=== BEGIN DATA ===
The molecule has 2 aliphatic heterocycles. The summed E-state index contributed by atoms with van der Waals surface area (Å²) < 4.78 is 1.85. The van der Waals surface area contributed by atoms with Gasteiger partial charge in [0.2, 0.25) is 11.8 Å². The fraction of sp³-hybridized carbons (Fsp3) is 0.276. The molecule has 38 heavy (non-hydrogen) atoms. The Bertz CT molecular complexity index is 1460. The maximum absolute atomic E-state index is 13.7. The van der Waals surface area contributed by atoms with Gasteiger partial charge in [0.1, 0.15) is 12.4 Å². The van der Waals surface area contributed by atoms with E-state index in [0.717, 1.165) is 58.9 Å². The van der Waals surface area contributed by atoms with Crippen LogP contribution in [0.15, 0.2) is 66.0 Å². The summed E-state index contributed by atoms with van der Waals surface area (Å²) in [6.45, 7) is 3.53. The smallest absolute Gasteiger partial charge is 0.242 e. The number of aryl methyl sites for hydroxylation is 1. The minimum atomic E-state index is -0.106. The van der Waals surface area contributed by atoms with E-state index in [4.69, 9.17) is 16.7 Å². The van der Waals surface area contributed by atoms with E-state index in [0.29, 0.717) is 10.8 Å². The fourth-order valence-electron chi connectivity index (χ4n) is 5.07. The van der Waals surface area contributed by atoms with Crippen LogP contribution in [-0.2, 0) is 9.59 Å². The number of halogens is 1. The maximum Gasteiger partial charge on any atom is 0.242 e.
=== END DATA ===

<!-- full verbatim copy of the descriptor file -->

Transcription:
The molecule has 2 aliphatic heterocycles. The summed E-state index contributed by atoms with van der Waals surface area (Å²) < 4.78 is 1.85. The van der Waals surface area contributed by atoms with Gasteiger partial charge in [0.2, 0.25) is 11.8 Å². The fraction of sp³-hybridized carbons (Fsp3) is 0.276. The molecule has 38 heavy (non-hydrogen) atoms. The Bertz CT molecular complexity index is 1460. The maximum absolute atomic E-state index is 13.7. The van der Waals surface area contributed by atoms with Gasteiger partial charge in [0.1, 0.15) is 12.4 Å². The van der Waals surface area contributed by atoms with E-state index in [0.717, 1.165) is 58.9 Å². The van der Waals surface area contributed by atoms with Crippen LogP contribution in [0.15, 0.2) is 66.0 Å². The summed E-state index contributed by atoms with van der Waals surface area (Å²) in [6.45, 7) is 3.53. The smallest absolute Gasteiger partial charge is 0.242 e. The number of aryl methyl sites for hydroxylation is 1. The minimum atomic E-state index is -0.106. The van der Waals surface area contributed by atoms with E-state index in [4.69, 9.17) is 16.7 Å². The van der Waals surface area contributed by atoms with E-state index in [0.29, 0.717) is 10.8 Å². The fourth-order valence-electron chi connectivity index (χ4n) is 5.07. The van der Waals surface area contributed by atoms with Crippen LogP contribution in [-0.2, 0) is 9.59 Å². The number of halogens is 1. The maximum Gasteiger partial charge on any atom is 0.242 e.